A political deal for Yemeni President Ali Abdullah Saleh to relinquish power within 30 days failed to persuade thousands of antigovernment protesters spread across the nation Sunday to reel in their banners, fold up their camps and go home.
"We're not leaving," said Hassan Luqman, a protest organizer who sat inside a tent in the capital, Sana, listening to the rattle of rain and surfing the Internet while planning new rallies against Saleh's autocratic 32-year rule. "We know our struggle won't end anytime soon."
A tentative agreement reached a day earlier between leading political opponents and Saleh's ruling party called for the president to step down within 30 days in exchange for immunity from prosecution. Diplomats credited the plan as a move toward ending two months of turmoil and bloodshed, but the deal fell short of the central demand by hundreds of thousands of demonstrators that Saleh resign immediately.
The protesters are a potent, if leaderless, force — much as their counterparts were in the Tunisian and Egyptian revolutions. They are suspicious of political parties and fear that compromising their demands will weaken their movement and give Saleh a chance to regain momentum and possibly stay in power.
The protesters now find themselves caught amid the nuance, ploys and power struggles of international politics.
Yemen's official opposition bloc, strongly represented in the protests but by no means its voice, has conditionally accepted a deal brokered by the Gulf Cooperation Council for Saleh to form a unity government and step down within 30 days. After that, new elections would be scheduled.
The document "requires all parties to withdraw instigators of political and security tensions." Ruling party officials have interpreted the clause to mean that protests and sit-ins around the country must stop before a unity government begins its work. Opposition leaders regard the "instigators" to be pro-government gunmen, who since February have killed scores of peaceful protesters.
The opposition's larger problem, though, is not being able to control the protesters. What started two months ago as a seemingly hopeless campaign by 60 students to camp at the main gates of the Sana University campus until Saleh steps down has turned into a movement that encompasses every major sector of society — the tiny middle class as well as tribal sheiks, army generals and Islamic insurgents.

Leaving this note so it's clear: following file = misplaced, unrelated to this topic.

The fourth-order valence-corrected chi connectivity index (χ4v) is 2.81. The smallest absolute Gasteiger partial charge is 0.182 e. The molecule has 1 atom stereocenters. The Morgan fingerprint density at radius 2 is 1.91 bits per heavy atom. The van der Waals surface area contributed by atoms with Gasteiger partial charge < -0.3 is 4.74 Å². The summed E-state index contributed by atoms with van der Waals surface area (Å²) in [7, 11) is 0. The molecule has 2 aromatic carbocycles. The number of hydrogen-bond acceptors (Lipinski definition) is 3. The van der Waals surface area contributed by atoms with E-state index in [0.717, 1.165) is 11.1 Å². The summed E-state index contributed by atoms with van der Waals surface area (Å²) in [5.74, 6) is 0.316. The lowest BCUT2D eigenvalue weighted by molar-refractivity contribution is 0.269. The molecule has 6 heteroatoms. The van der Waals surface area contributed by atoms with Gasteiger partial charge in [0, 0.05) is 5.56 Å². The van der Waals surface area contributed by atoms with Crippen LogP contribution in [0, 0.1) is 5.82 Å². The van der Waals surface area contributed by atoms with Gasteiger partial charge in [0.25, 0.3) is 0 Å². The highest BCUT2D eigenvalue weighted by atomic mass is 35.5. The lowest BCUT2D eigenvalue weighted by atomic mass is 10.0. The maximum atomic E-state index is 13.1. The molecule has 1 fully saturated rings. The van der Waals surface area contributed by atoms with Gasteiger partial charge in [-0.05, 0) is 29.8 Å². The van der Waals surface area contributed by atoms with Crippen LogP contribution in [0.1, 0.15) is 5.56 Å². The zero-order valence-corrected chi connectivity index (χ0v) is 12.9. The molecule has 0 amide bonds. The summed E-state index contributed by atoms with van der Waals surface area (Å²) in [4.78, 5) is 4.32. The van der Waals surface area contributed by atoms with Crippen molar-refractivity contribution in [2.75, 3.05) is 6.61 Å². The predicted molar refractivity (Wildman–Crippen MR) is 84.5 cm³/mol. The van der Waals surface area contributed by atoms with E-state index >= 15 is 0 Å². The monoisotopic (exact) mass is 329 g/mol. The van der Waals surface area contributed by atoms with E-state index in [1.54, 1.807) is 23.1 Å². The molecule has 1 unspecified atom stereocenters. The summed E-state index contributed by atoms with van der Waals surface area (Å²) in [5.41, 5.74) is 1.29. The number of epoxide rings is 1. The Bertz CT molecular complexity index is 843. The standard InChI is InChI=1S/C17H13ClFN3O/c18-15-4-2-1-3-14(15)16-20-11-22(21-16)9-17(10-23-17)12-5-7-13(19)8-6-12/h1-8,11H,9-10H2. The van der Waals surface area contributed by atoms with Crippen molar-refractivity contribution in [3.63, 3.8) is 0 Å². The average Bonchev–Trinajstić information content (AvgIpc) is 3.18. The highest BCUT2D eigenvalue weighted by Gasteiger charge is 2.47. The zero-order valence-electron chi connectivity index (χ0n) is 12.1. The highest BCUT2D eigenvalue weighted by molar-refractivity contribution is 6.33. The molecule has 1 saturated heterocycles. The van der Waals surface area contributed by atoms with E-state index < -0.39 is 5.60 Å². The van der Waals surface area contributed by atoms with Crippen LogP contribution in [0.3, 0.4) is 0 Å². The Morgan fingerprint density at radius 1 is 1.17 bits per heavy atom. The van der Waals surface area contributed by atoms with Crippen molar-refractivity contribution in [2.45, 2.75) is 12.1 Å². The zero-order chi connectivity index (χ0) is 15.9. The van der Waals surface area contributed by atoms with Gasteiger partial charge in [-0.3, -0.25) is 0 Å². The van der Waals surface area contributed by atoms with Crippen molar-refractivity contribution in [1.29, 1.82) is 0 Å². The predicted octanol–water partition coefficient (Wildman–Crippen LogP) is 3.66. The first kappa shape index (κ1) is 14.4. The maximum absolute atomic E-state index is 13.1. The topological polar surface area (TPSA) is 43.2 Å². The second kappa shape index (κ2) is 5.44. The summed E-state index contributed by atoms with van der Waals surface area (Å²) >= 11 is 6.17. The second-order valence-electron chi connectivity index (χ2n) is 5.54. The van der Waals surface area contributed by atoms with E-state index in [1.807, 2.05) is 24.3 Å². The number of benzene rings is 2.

"It is their right to reject it," Abdul Wahab Anisi, a leader of the opposition Islah party, said of the protesters' reaction to the deal. "It's … best that the revolutionary movement remain skeptical of these political dealings. The protests have achieved these advancements at a great price, and they want all their key demands to be fully realized."
Immunity for the president on charges of corruption and killing protesters, a key part of the Gulf council proposal, is an affront to antigovernment demonstrators, who have seen members of their ranks beaten and shot by security forces loyal to Saleh's family. More than 120 people have died in protests that have shaken an impoverished country already struggling with a secessionist movement and an active Al Qaeda affiliate.
"If he weren't corrupt, and he weren't responsible for these awful crimes against the Yemeni people, then why would he want immunity so badly?" said Waleed Ammari, a protest organizer. "We want him to leave the country so he can't provoke more trouble — then perhaps he can come back and face trial."
The protesters' defiance puts the opposition in an awkward spot. Opposition leaders want to cooperate with the U.S. and Gulf council countries, including Saudi Arabia and the United Arab Emirates, in ending the unrest. But they don't want to appear to be political opportunists seeking to gain from the protesters' struggle. The opposition's strategy is to quickly shift blame to Saleh if the protesters don't disperse and the deal for him to exit is jeopardized.
"This is his problem," said Mohammad Abdul Malik Mutawakkil, a key opposition leader. "The people are tired and can no longer accept his rule."
As diplomats huddled and negotiations between politicians and tribal leaders took place in government corridors, protesters turned out in the rain on the streets and squares of Sana. Many predicted their victory was near. A young boy raised aloft on his father's shoulders shouted, "Hey Ali, get out!" His father flashed the victory sign.
A special correspondent in Sana contributed to this report.